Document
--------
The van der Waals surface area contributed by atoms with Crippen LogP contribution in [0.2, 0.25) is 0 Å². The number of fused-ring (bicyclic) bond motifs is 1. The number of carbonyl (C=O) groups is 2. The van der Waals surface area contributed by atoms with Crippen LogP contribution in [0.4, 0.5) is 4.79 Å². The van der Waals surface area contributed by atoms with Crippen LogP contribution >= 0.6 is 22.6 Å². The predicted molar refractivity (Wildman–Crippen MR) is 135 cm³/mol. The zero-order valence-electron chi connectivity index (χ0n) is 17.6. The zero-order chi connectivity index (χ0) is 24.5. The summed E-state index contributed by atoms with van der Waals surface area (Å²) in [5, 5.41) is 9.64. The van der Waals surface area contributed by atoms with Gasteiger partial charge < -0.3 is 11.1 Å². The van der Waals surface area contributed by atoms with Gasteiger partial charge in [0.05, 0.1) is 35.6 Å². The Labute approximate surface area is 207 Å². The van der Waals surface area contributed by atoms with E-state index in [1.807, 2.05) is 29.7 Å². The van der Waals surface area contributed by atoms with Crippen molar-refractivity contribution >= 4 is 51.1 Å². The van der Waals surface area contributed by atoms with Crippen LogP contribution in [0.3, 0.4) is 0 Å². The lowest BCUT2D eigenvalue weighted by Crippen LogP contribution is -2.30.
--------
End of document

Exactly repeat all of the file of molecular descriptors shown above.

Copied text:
The van der Waals surface area contributed by atoms with Crippen LogP contribution in [0.2, 0.25) is 0 Å². The number of fused-ring (bicyclic) bond motifs is 1. The number of carbonyl (C=O) groups is 2. The van der Waals surface area contributed by atoms with Crippen LogP contribution in [0.4, 0.5) is 4.79 Å². The van der Waals surface area contributed by atoms with Crippen LogP contribution >= 0.6 is 22.6 Å². The predicted molar refractivity (Wildman–Crippen MR) is 135 cm³/mol. The zero-order valence-electron chi connectivity index (χ0n) is 17.6. The zero-order chi connectivity index (χ0) is 24.5. The summed E-state index contributed by atoms with van der Waals surface area (Å²) in [5, 5.41) is 9.64. The van der Waals surface area contributed by atoms with Gasteiger partial charge < -0.3 is 11.1 Å². The van der Waals surface area contributed by atoms with Gasteiger partial charge in [0.05, 0.1) is 35.6 Å². The Labute approximate surface area is 207 Å². The van der Waals surface area contributed by atoms with E-state index in [1.807, 2.05) is 29.7 Å². The van der Waals surface area contributed by atoms with Crippen molar-refractivity contribution >= 4 is 51.1 Å². The van der Waals surface area contributed by atoms with Crippen LogP contribution in [0.3, 0.4) is 0 Å². The lowest BCUT2D eigenvalue weighted by Crippen LogP contribution is -2.30.